‘Hacker’ to deliver keynote at C&W’s cybersecurity forum


Miami, FLORIDA (October 9th, 2022) — Public and private sector players are being encouraged to better safeguard their networks and systems against increasing threats from international cybercriminals.

C&W Business, the business-to-business arm of C&W Communications, will host two online forums this month aimed at helping governments, large businesses and individual entrepreneurs better protect their organisations and companies from online threats Continuous Adaptive Risk and Trust Assessment.

The webinars will feature controversial hacker-turned-computer security specialist Hector Monsegur – the man behind the Anonymous/LulzSec hacker collectives, as well as informant for the Federal Bureau of Investigation (FBI).

“Cybersecurity involves preventing, detecting, and responding to cyberattacks that can have wide-ranging effects on individuals, organisations, local communities, and entire countries. As the Caribbean’s leading service provider, we see it as our responsibility to inform, advise and educate about the varied elements of online security,” said Nicolas Collette, Vice President, B2B, C&W Communications.

“Hector once ruled the ‘hacktivist’ scene breaching security systems of major corporations and governments around the globe, and he will share the mindset of a hacker and how organizations can proactively protect themselves. He will also present the inside secrets of how hackers choose their targets, why hacking appeals to people, how hacking tools work, and how you can protect yourself and loved ones from vulnerability.”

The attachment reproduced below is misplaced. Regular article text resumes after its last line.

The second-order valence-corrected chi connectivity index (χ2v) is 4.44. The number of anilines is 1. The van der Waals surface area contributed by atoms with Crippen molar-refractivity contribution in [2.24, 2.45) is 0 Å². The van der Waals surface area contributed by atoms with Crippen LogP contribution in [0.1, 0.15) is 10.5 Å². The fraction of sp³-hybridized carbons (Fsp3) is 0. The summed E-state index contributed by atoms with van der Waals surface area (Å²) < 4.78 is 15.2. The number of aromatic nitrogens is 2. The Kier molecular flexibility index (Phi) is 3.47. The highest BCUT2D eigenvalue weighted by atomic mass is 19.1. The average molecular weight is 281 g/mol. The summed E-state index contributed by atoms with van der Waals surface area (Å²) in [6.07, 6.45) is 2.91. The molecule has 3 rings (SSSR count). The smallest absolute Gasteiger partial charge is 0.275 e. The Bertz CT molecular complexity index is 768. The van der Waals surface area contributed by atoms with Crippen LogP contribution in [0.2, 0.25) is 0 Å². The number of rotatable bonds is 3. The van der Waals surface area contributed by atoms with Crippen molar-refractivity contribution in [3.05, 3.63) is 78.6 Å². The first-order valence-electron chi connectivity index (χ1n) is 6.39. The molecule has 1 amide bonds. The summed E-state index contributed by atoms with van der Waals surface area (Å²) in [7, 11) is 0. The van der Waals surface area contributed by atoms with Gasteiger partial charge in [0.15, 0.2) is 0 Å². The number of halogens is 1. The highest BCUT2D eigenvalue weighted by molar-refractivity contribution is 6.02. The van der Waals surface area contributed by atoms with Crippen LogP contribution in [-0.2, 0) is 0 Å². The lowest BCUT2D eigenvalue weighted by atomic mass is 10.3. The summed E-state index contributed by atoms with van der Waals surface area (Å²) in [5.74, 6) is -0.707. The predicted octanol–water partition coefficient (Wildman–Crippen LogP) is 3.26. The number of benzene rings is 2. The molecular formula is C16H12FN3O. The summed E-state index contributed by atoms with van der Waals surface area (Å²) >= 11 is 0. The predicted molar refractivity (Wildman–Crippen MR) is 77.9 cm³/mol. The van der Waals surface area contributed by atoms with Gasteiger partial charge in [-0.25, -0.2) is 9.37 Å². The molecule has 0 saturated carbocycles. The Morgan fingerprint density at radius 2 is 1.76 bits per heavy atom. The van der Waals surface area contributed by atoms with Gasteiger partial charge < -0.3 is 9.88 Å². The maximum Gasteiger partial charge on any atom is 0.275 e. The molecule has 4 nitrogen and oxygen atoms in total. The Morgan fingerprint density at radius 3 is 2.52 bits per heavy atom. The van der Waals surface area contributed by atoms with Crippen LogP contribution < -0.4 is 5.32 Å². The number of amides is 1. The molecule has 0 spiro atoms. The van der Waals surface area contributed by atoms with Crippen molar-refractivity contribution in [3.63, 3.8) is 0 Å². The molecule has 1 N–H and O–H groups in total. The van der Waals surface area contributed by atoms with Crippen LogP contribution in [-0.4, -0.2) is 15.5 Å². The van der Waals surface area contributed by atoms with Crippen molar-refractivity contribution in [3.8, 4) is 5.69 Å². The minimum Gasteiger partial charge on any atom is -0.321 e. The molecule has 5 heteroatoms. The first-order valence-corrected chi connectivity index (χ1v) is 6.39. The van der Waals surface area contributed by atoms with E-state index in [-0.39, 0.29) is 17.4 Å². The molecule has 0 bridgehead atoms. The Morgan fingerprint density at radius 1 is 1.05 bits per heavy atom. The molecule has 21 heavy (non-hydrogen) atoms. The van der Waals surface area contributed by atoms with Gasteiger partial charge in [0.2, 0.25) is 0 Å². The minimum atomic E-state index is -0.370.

Monsegur, also known by the online pseudonym Sabu, became an informant for the FBI after facing a sentence of 124 years in prison for his role in the LulzSec hacker collective intervening in the affairs of organisations such as News Corporation, Stratfor, UK and American law enforcement bodies and the Irish political party, Fine Gael.

Monsegur now works as an ethical hacker conducting penetration tests – authorized simulated cyberattacks on computer systems performed to evaluate the security of the system private message.

“Global cyber-attacks increased by 32% in 2022 when compared to 2021, with an all-time high being recorded in the second quarter of this year. The Caribbean and Latin America has also seen the largest increase in attacks, with research suggesting one out of twenty-three organisations impacted weekly – a 43% increase when compared to 2021,” added Collette.

“The cybercriminals are not slowing down and we must be proactive in our approach to safeguarding our networks to withstand any eventuality. With the right technologies in place, most attacks, even the most advanced ones, can be prevented and we are happy to be providing this timely forum for the exchange of knowledge and best practices in reducing and preventing cybercrime in our region.”

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  1. Some Antiguan woman done know how fu hack inna man phone and track dem every where they so go ask one a dem 😂

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